Bill of Rights (POLS-UN3921-001): Legal Resources

Resources Related to Law

LexisNexis Academic
A wide-ranging full-text database including newspapers, journals, wire services, newsletters, company reports, case law, government documents, transcripts of broadcasts, and selected reference works.

Westlaw Next Campus Research (Thomson Reuters)

Coverage: Current, and 20th Century, 19th Century, 18th Century
The primary emphasis of HeinOnline is on federal and state laws and on documents that provide context for them. Use this database for access to collections such as U.S. Statutes at Large; State Statutes: A Historical Archive; and U.S. Supreme Court Library. This database also provides access to collections of strong general interest, such as the Federal Register Library; the Congressional Record; and the U.S. Presidential Library. Most document series covered here are covered from their beginnings up until the present.

ProQuest Legislative Insight
Coverage: Current, and 20th Century, 19th Century, 18th Century
ProQuest® legislative histories are comprised of fully searchable PDFs of full-text publications generated in the course of congressional lawmaking. These include the full text of the Public Law itself, all versions of related bills, law-specific Congressional Record excerpts, committee hearings, reports, and prints. Also included are Presidential signing statements, CRS reports, and miscellaneous congressional publications that provide background material to aid in the understanding of issues related to the making of the law. Includes histories for laws passed during the current congress and for laws dating back as far as the first congress. New legislative histories are still being added in 2015. For more on the range of dates covered in Legislative Insight, click here.

The making of modern law. U.S. Supreme Court records and briefs, 1832-1978 (Thomson Gale)
This database contains ... records and briefs brought before the U.S. Supreme Court in the period 1832-1978. The collection is derived from two essential reference sources. For the period 1832 (when printed Court records began) through 1915, the documents are based primarily on the holdings of the Jenkins Memorial Law Library, America's first law library, located in Philadelphia, Pennsylvania. For 1915-1978 the source is the Library of the Association of the Bar of the City of New York, a nationally recognized research facility and the single largest member supported law library in the United States.--Publisher's web site.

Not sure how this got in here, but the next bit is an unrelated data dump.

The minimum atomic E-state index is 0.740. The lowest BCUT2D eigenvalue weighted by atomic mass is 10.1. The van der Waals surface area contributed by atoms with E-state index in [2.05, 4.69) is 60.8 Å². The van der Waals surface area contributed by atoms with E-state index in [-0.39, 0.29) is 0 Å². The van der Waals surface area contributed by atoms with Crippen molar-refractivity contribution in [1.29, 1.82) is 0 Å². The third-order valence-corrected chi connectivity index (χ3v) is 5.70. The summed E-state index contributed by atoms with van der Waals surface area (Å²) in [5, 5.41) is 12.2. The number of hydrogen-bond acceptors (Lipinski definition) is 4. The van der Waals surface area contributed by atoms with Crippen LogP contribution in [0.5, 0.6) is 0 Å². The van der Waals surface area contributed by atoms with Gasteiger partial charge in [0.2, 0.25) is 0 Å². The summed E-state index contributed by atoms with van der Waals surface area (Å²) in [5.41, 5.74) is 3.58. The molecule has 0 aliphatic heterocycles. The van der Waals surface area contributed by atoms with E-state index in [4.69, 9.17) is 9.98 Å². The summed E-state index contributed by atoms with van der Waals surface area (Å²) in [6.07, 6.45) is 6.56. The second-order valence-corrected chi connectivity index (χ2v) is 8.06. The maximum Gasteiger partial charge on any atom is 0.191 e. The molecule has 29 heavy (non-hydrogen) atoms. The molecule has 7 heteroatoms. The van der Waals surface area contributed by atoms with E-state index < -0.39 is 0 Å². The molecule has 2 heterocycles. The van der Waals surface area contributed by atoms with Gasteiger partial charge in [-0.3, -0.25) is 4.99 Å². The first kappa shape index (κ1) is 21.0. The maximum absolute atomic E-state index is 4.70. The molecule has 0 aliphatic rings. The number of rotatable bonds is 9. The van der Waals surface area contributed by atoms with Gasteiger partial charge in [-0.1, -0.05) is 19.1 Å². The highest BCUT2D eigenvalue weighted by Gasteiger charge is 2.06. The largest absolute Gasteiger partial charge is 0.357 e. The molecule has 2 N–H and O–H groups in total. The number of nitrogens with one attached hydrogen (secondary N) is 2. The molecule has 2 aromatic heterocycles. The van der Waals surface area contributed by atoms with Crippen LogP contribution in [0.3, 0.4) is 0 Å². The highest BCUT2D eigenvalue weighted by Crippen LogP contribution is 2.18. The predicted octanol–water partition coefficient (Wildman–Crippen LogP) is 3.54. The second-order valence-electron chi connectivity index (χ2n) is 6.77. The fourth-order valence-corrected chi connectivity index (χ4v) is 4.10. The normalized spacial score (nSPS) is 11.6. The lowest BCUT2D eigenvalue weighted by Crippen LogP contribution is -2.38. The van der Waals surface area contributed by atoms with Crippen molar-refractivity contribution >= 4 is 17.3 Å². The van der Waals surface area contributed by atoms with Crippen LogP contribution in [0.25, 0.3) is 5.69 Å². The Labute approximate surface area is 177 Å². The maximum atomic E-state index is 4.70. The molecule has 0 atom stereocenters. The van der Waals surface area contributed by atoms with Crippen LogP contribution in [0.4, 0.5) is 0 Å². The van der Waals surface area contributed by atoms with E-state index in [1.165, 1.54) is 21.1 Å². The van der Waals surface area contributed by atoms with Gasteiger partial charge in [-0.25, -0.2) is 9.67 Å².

Index to legal periodicals & books  
"Provides complete coverage of the most important English language legal information, with international coverage of scholarly articles, symposia, jurisdictional surveys, court decisions, legislation, books, book reviews and more. The Index of Legal Periodicals includes indexing of over 1,025 legal journals, law reviews, yearbooks, institutes, statutes, bar association publications, university publications, and government publications. With nearly 300 law reviews, it provides international coverage including periodicals from the U.S., Canada, Great Britain, Ireland, Australia and New Zealand."

Index to Legal Periodicals Retrospective : 1908-1981
"A retrospective database that indexes over 750 legal periodicals published in the United States, Canada, Great Britain, Ireland, Australia and New Zealand. Content is also drawn from 38 printed compendia, which provides access to approximately 540,000 records. Coverage also includes: annual surveys of laws by jurisdiction; annual surveys of federal court cases; yearbooks and annual institutes."

"Oyez (pronounced OH-yay)—a free law project from Cornell’s Legal Information Institute (LII), Justia, and Chicago-Kent College of Law—is a multimedia archive devoted to making the Supreme Court of the United States accessible to everyone. It is the most complete and authoritative source for all of the Court’s audio since the installation of a recording system in October 1955. Oyez offers transcript-synchronized and searchable audio, plain-English case summaries, illustrated decision information, and full-text Supreme Court opinions (through Justia). Oyez also provides detailed information on every justice throughout the Court’s history and offers a panoramic tour of the Supreme Court building, including the chambers of several justices."

"SCOTUSblog is devoted to comprehensively covering the U.S. Supreme Court without bias and according to the highest journalistic and legal ethical standards. The blog is provided as a public service.

Tom Goldstein and Amy Howe, husband and wife, founded the blog in 2002. Reporter Lyle Denniston, who recently retired from the blog after 58 years of covering the Court, signed on a few years later. Other permanent and part-time staff members have joined over time. Significant contributions have come from other lawyers at Tom’s law firm (where Amy was formerly a partner as well), as well as their students at Stanford and Harvard Law Schools. Now during the course of any given year, up to a hundred people work on or write for the blog." from:

Supreme Court of the United States
Provides PDFs of Supreme Court decisions, slip opinions, etc.

Please note that many states provide access to recent opinions by their Supreme Courts or State Courts. For example:

Supreme Court of New Jersey